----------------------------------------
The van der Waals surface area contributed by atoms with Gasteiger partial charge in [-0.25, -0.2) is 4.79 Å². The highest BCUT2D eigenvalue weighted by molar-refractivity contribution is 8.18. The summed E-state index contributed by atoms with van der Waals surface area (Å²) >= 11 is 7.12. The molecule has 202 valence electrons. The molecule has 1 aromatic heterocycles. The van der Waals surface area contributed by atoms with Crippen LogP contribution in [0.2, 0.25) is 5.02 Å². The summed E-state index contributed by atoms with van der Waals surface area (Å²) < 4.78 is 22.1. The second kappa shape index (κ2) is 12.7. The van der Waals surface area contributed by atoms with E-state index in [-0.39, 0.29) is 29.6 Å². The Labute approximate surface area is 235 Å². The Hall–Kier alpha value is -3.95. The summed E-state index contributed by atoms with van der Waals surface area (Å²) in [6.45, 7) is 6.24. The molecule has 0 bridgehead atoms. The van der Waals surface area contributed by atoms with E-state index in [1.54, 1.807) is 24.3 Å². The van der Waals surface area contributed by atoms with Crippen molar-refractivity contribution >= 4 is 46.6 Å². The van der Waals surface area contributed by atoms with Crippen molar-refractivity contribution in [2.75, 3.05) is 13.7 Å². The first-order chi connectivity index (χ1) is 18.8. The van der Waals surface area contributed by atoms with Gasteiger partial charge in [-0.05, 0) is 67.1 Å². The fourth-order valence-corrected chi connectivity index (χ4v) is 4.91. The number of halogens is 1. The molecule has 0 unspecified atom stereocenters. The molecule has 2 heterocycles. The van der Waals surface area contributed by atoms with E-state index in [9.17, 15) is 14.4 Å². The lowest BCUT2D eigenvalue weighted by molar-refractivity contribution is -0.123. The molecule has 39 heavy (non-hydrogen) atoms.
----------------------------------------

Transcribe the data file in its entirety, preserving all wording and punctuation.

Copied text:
The van der Waals surface area contributed by atoms with Gasteiger partial charge in [-0.25, -0.2) is 4.79 Å². The highest BCUT2D eigenvalue weighted by molar-refractivity contribution is 8.18. The summed E-state index contributed by atoms with van der Waals surface area (Å²) >= 11 is 7.12. The molecule has 202 valence electrons. The molecule has 1 aromatic heterocycles. The van der Waals surface area contributed by atoms with Crippen LogP contribution in [0.2, 0.25) is 5.02 Å². The summed E-state index contributed by atoms with van der Waals surface area (Å²) < 4.78 is 22.1. The second kappa shape index (κ2) is 12.7. The van der Waals surface area contributed by atoms with E-state index in [-0.39, 0.29) is 29.6 Å². The Labute approximate surface area is 235 Å². The Hall–Kier alpha value is -3.95. The summed E-state index contributed by atoms with van der Waals surface area (Å²) in [6.45, 7) is 6.24. The molecule has 0 bridgehead atoms. The van der Waals surface area contributed by atoms with E-state index in [1.54, 1.807) is 24.3 Å². The van der Waals surface area contributed by atoms with Crippen molar-refractivity contribution >= 4 is 46.6 Å². The van der Waals surface area contributed by atoms with Crippen molar-refractivity contribution in [2.75, 3.05) is 13.7 Å². The first-order chi connectivity index (χ1) is 18.8. The van der Waals surface area contributed by atoms with Gasteiger partial charge in [-0.05, 0) is 67.1 Å². The fourth-order valence-corrected chi connectivity index (χ4v) is 4.91. The number of halogens is 1. The molecule has 0 unspecified atom stereocenters. The molecule has 2 heterocycles. The van der Waals surface area contributed by atoms with E-state index in [9.17, 15) is 14.4 Å². The lowest BCUT2D eigenvalue weighted by molar-refractivity contribution is -0.123. The molecule has 39 heavy (non-hydrogen) atoms.